In order to assess whether determination of 38 F-64 F specific antibody responses could be useful for monitoring the efficacy of chemotherapy, the levels of three isotype of antibodies were measured in active TB patients with different course of anti-TB chemotherapy. On one hand, the heterogeneity of the antibody response between patients was confirmed by several researchers in previous studies [37–39]. We also observed the antibody response to be heterogeneous in patients with active TB undergoing anti-TB chemotherapies. On the other hand, many investigations concerning the changes in antibody levels showed that antibody levels decrease after initiation of anti-TB chemotherapy [40, 41]. Our results did not support such a conclusion. Based on our statistical results, there was no significant difference between groups with different course of anti-TB chemotherapy for all of subjects, and the response patterns could be grouped into three types, i.e. increase, decrease and maintaining at a stable level. Moreover, the antibody against Mtb antigen continued to be present throughout the anti-TB chemotherapy.
A wide spectrum of humoral responses exist in TB patients, depending on different antigens, the expression levels of different antigens, the patient’s immunological background, the disease stage, and/or the type of anti-TB therapy [42, 43]. Although higher sensitivity and specificity would be obtained based on measuring antibody against polyprotein, such as 38 F-64 F including seven proteins from Mtb, the regular change in the level of antibody against only one antigen would be covered up. Therefore, the polyprotein may not be suitable for monitoring the efficacy of chemotherapy.
Based on our present experiments we can make recommendations that may be helpful in subsequent studies on the serological diagnosis of TB. First, all of three 38 F-64 F-specific antibody isotypes, IgG, IgM and IgA, were detected in the sera of TB patients, indicating that the novel 38 F-64 F polyprotein was suitable for diagnosing active TB and it is necessary to develop the double antigen sandwich ELISA to detect total antibodies. Second, the positive rate would increase in the paucibacillary TB patients by serodiagnostic methods. Thus, an improved screening strategy can be created by integrating multi-antigen ELISA with bacteriology tests in areas with high TB prevalence. Third, the serodiagnostic test based on polyprotein antigens does not appear to be useful for monitoring the efficacy of chemotherapeutics or as a criterion to determine whether the patient should continue or terminate anti-TB chemotherapy. Therefore, it will be necessary to evaluate novel predictors of the efficacy of anti-TB drugs based on other immunological markers, such as the level of antigen, cytokine, microRNA, alone or in combination.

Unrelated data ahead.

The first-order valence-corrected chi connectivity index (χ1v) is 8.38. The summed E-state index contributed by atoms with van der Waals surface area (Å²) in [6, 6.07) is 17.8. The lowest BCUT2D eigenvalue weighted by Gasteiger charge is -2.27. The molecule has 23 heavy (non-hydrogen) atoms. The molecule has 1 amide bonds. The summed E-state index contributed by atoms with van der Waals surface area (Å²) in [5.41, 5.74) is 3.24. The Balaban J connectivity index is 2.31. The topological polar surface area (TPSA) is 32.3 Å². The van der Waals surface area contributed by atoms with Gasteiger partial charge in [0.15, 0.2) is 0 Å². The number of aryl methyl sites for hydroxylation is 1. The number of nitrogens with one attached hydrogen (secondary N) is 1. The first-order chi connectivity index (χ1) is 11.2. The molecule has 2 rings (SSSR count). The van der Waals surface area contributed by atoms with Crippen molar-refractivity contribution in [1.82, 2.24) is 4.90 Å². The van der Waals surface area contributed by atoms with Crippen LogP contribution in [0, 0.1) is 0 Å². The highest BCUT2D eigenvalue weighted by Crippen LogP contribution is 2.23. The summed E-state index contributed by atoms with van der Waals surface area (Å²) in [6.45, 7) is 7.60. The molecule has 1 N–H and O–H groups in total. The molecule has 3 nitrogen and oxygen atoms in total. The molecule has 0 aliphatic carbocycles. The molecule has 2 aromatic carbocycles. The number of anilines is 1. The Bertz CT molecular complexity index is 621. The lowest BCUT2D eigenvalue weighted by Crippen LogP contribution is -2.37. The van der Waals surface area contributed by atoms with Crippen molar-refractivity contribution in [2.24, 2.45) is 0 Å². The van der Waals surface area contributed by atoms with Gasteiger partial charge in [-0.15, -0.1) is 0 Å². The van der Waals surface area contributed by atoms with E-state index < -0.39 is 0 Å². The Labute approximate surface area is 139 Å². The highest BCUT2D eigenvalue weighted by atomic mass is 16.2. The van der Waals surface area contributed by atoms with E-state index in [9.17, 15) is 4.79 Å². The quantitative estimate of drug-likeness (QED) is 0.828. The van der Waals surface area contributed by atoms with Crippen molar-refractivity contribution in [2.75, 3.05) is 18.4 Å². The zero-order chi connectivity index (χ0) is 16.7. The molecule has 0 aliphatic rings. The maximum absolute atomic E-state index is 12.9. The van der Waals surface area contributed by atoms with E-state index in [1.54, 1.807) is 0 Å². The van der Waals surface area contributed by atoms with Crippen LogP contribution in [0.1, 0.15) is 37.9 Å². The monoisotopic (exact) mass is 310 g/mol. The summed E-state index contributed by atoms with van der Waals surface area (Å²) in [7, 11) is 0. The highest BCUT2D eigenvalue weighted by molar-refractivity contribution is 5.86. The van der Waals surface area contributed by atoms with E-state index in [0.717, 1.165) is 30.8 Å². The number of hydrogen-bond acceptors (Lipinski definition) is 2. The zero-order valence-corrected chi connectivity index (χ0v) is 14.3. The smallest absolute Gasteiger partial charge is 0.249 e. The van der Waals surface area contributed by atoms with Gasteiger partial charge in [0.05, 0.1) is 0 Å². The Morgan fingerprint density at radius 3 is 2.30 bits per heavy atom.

Receiver operating characteristic
Area under the ROC curve.
WHO: Global tuberculosis control. 2010, Geneva: Switzerland
Ai-Zamel FA: Detection and diagnosis of Mycobacterium tuberculosis. Expert Rev Anti Infect Ther. 2009, 7: 1099-1108.
Wallis RS, Pai M, Menzies D, Doherty TM, Walzl G, Perkins MD, Zumla A: Biomarkers and diagnostics for tuberculosis: progress, needs, and translation into practice. Lancet. 2010, 375: 1920-1937.
American Thoracic Society: Center for Disease Control and Prevention: Diagnostic standards and classification of tuberculosis in adults and children. Am J Respir Crit Care Med. 2000, 161: 1376-1395.
Teixeira HC, Abramo C, Munk ME: Immunological diagnosis of tuberculosis: problems and strategies for success. J Bras Pneumol. 2007, 33: 323-334.
Huebner RE, Schein MF, Bass JB: The tuberculin skin test. Clin Infect Dis. 1993, 17: 968-975.
Chegou NN, Hoek KGP, Kriel M, Warren RM, Victor TC, Walzl G: Tuberculosis assays: past, present and future. Expert Rev Anti Infect Ther. 2011, 9: 457-469.
Lawn SD, Zumla AI: Tuberculosis. Lancet. 2011, 378: 57-72.
Kanaujia GV, Lam PK, Perry S, Brusasca PN, Catanzaro A, Gennaro ML: Integration of microscopy and serodiagnostic tests to screen for active tuberculosis. Int J Tuberc Lung Dis. 2005, 9: 1120-1126.
Kochak HE, SeyedAlinaghi S, Zarghom O, Hekmat S, Jam S, Sabzvari D, Abdi Z: Evaluation of serological tests using A60 antigen for diagnosis of tuberculosis. Acta Med Iran. 2010, 48: 21-26.